The -ISM (N.) National Diversity Project in Durham, N.C., has three components: 1.) a television program that chronicles the lives of seven college students across the country, 2.) a program that works with colleges and universities to develop courses that integrate video production with experiential learning, and 3.) an event that involved four weeks of campus activities addressing diversity issues and culminated in a live town-hall style videoconference. [Contact: Tony Deifell, Executive Director: (919) 688-0332]
The Leadership Development in Interethnic Relations Program (LDIR) of Los Angeles, Calif., was created in 1991 by the Asian Pacific American Legal Center (APALC) to address the many calls for crisis intervention, mediations and other race-related conflicts. Since the program's inception, civil and human rights organizations have joined APALC to aid planning, set policy, and review program operations for LDIR. [Contact: Jan Armstrong, Program Director: (213) 748-2022]
The Marathon County Diversity Management Education Program in Wasau, Wis., educates county government employees on the value of diversity. The goals of the program include enhancing the understanding and appreciation of the Southeast Asian culture, developing leadership skills to overcome barriers to diversity, and enhancing the understanding of the value of a diverse population and workforce. [Contact: Brad Karger, Director of Personnel, Marathon County: (715) 847-5451]
The Metropolitan Human Rights Center (MHRC) in Portland, Ore., was started in the 1970s to address concerns about the racial integration of blacks and whites in Portland's schools and housing complexes. As the city's ethnic and racial population has grown to include people of Hispanic, Southeast Asian, Russian and Romanian descent, the mission of MHRC has expanded to ensure that all ethnic groups feel like valued members of the metropolitan community. [Contact: Linda Hunter, Coordinator: (503) 823-5136]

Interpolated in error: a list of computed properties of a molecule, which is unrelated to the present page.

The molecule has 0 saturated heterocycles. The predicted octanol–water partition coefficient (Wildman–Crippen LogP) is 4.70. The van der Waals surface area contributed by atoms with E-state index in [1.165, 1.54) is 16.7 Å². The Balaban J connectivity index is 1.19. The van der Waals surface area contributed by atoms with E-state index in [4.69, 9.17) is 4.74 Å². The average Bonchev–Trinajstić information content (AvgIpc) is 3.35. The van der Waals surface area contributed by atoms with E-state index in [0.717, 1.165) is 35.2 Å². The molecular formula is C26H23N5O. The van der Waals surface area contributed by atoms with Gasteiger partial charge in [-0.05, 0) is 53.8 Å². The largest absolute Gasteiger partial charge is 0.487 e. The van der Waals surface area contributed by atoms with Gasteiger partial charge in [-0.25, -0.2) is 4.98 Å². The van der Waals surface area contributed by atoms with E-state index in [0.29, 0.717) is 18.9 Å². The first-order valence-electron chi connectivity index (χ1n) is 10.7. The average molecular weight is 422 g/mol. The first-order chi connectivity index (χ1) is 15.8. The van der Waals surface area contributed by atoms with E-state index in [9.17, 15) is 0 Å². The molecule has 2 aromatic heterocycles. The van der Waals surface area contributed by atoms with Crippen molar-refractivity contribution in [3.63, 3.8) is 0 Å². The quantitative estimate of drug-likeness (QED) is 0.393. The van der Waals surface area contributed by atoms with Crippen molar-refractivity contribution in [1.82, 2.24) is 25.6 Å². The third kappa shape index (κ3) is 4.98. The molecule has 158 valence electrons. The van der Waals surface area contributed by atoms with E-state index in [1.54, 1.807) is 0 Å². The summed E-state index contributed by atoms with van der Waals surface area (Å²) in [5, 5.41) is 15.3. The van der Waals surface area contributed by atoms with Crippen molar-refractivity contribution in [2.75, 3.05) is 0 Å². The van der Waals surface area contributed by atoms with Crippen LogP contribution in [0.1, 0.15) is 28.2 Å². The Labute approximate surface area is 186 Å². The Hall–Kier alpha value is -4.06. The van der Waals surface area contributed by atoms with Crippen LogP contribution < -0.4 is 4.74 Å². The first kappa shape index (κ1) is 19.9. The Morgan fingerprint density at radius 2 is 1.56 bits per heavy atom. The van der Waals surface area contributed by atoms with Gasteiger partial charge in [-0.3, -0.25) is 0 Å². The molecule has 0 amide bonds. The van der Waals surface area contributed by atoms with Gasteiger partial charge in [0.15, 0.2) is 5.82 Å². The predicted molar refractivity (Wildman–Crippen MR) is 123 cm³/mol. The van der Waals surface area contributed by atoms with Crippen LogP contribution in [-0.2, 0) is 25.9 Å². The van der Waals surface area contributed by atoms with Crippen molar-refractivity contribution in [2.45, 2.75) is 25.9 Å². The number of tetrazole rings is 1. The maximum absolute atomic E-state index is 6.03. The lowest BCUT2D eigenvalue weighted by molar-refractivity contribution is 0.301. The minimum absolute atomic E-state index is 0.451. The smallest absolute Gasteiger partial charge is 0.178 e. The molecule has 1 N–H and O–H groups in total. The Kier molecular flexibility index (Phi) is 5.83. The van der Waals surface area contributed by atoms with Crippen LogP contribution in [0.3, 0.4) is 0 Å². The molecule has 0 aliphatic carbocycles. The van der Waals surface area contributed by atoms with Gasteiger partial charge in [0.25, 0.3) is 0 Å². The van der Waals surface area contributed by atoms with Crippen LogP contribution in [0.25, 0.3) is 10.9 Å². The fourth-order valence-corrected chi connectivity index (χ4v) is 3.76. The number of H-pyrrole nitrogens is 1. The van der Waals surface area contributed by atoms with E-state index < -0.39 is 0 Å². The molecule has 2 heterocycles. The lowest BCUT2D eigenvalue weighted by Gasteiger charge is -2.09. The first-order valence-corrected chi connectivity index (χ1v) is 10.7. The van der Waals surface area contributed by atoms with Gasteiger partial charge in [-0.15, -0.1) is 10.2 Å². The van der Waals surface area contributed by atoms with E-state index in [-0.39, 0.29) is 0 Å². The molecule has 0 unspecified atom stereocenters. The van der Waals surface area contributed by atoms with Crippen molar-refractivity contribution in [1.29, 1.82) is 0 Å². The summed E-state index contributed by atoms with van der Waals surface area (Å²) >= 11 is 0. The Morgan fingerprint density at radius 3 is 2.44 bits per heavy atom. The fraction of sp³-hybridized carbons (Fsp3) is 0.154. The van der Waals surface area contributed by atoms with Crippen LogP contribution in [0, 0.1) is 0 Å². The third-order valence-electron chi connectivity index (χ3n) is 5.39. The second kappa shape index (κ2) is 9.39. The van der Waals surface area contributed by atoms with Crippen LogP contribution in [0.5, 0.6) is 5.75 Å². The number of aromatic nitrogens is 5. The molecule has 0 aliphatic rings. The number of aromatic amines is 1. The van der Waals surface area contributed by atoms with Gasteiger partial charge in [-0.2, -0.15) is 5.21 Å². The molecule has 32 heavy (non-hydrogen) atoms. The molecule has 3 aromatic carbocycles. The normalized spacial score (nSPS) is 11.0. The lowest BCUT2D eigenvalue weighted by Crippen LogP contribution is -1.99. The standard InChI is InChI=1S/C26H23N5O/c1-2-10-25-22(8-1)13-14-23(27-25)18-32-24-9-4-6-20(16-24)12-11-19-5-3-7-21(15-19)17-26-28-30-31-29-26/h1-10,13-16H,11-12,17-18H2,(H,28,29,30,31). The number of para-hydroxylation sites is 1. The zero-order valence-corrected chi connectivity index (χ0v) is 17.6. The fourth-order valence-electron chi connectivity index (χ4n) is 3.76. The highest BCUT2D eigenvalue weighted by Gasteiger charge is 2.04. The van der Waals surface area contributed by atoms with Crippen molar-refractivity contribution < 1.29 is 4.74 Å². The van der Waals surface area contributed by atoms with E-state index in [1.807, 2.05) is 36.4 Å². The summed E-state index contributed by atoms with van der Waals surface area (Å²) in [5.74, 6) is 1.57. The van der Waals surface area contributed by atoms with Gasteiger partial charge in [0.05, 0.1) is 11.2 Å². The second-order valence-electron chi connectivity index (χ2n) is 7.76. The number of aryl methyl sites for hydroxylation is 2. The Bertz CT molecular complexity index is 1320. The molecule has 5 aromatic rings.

The New Majority Joint Venture Initiative in New York brings together business owners from minority communities to promote sustainable business relations. The initiative has three objectives: to identify the businesses that are interested in entering into joint ventures for the development of new markets; to pair business owners from diverse ethnic groups to form joint ventures; and to provide participating businesses with technical assistance in financing, marketing and business development. [Contact: John Wang, Project Chief: (212) 483-8898]
Anytown is an award-winning summer program created by The National Conference for youth and emerging leaders to focus on reducing prejudice and increasing understanding among people of different races and ethnicities. High school students who are interested in attending the program must submit applications expressing their desire to learn about other cultures, promote peace and commit to positively affect the world. [Contact: (212) 206-0006]
The Center for Living Democracy in Brattleboro, Vt., published "Bridging the Racial Divide: A Report on Interracial Dialogue in America," based on a year-long survey of interracial dialogue groups in over 30 states. It offers practical lessons and success stories of citizens engaged in dialogues that lead to cross-cultural collaboration in solving community problems. [Contact: (802) 254-1234]
As part of the AmeriCorps program, City Year, which is based in Boston, Mass., began in 1988 to generate community service projects that break down social barriers, inspire citizens to civic action, develop new leaders for the common good, and improve and promote the concept of voluntary national service. [Contact: Alan Khazei or Michael Brown, Co-founders: (617) 927-2500]